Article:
Articles Posted in Employment Based Immigration

Welcome back to the Immigration Lawyer Blog, where we discuss all things immigration. In this video, attorney Jacob Sapochnick provides an important update from the National Visa Center regarding immigrant visa processing times, the status of Embassies and Consulates reopening, and expedite request information for immigrant visas.

The information provided in this video is based on the minutes of a meeting that took place between the American Immigration Lawyers Association (AILA) and the National Visa Center (NVC). In this meeting the NVC answered many of your burning questions regarding the resumption of visa services at U.S. Consulates and Embassies worldwide, current immigrant visa processing times, and expedite request information.

Want to know more? Just keep on watching.


NVC & AILA Questions and Answers on Consular Processing  


What has the NVC responded regarding Consular Processing at Embassies and Consular posts worldwide? How will NVC handle cases that are documentarily qualified? In what order will applicants be scheduled for immigrants?

Check out the Q & A below to find out.

Q: What is the volume of immigrant visa cases currently being processed at NVC?

A: During FY 2020, NVC reviewed and processed 77,000 cases per month.

Q: What was the number of non-immigrant K-1 visas processed on a monthly basis at the NVC in FY 2020?

A: Every month the NVC processed 2,500 K-1 visas during fiscal year 2020.

Q: Of all cases processed at the NVC how many applications are represented by attorneys?

A: 25% of all cases at the NVC are represented by attorneys

Q: How is the NVC handling cases that are documentarily qualified but unable to move forward due to U.S. Embassies and Consular posts that have not yet resumed normal processing?

A: The NVC is continuing to schedule cases only for posts able to conduct interviews.

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Welcome back to the Immigration Lawyer Blog, where we discuss all things immigration. In this video, attorney Jacob Sapochnick provides a breaking news update: President Biden has issued an executive order immediately revoking Presidential Proclamation 10014 issued by the Trump administration.

What does this revocation mean for you and what will happen next?

Keep on watching to learn more.


Overview


We are very excited to report that President Biden has lifted the immigration visa ban known as Presidential Proclamation 10014, “Suspension of Entry of Immigrants Who Present a Risk to the United States Labor Market During the Economic Recovery Following the 2019 Novel Coronavirus Outbreak.”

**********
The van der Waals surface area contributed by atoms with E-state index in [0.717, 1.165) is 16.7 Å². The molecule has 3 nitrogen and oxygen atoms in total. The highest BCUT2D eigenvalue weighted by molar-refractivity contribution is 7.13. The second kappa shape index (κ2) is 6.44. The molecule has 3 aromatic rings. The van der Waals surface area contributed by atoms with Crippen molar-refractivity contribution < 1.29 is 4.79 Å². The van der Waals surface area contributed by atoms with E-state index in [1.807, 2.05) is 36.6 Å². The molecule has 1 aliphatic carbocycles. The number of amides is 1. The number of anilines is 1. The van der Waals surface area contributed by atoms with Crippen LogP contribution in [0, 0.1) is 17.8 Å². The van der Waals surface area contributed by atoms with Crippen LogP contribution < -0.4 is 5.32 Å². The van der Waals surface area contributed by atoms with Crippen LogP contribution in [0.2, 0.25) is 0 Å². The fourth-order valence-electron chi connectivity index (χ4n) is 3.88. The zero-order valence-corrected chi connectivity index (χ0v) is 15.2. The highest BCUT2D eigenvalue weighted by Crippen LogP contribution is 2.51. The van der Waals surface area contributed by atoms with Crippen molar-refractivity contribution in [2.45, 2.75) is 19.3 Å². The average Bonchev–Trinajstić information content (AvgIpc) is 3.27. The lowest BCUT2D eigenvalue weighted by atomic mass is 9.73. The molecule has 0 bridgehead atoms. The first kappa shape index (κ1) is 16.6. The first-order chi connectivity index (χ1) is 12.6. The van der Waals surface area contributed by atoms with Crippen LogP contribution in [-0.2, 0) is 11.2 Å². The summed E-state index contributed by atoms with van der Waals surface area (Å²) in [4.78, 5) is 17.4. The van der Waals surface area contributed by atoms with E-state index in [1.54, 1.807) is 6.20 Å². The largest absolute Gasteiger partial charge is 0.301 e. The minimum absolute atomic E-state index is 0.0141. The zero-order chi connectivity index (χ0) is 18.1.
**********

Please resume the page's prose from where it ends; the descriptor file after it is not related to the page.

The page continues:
Proclamation 10014, issued on April 23, 2020, immediately stopped the issuance of visas at U.S. Consulates and Embassies worldwide for the following individuals:

  • Spouses and children of green card holders (US citizens were not affected) applying at the consulate
  • Parents of US citizens applying at the consulate
  • Brothers and sisters of US citizens applying at the consulate
  • Sons and daughters (meaning over 21 years old) of US citizens applying at the consulate (children under 21 years old of US citizens were not affected)
  • Sons and daughters (meaning over 21 years old) of green card holders applying at the consulate
  • Diversity visa winners
  • EB1A extraordinary abilities and their family applying at the consulate
  • PERM EB3, PERM EB2, NIW employment based and their family applying at the consulate
  • EB4 religious workers immigrants applying at the consulate
  • H1B and H4 dependents applying at the consulate
  • L1 and L2 applying at the consulate
  • J1 applying at the consulate  

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Welcome back to the Immigration Lawyer Blog, where we discuss all things immigration. In this video, attorney Jacob Sapochnick discusses the latest immigration legislation, otherwise known as the U.S. Citizenship Act of 2021.

So, what is this new bill all about and how can it benefit your family?

Keep on watching to learn more.


Overview


We have very exciting news for you today. We are pleased to report that Biden and congressional Democrats have introduced a brand-new piece of legislation known as the U.S. Citizenship Act of 2021. While his new bill has not yet become law, it is creating a lot of buzz because it proposes an earned path to citizenship for millions of undocumented immigrants who were in the United States on or before January 1, 2021.

The new bill would create a “fast track” green card application process for certain types of immigrants including DACA recipients, those who qualify for Temporary Protected Status (TPS), and farm workers who can demonstrate their work history.

The introduction of this bill is significant, because it appears that Congress is finally gearing up to compromise and pass a comprehensive immigration reform package for the first time in decades.


What are the main highlights of the bill?


The bill makes the following proposals: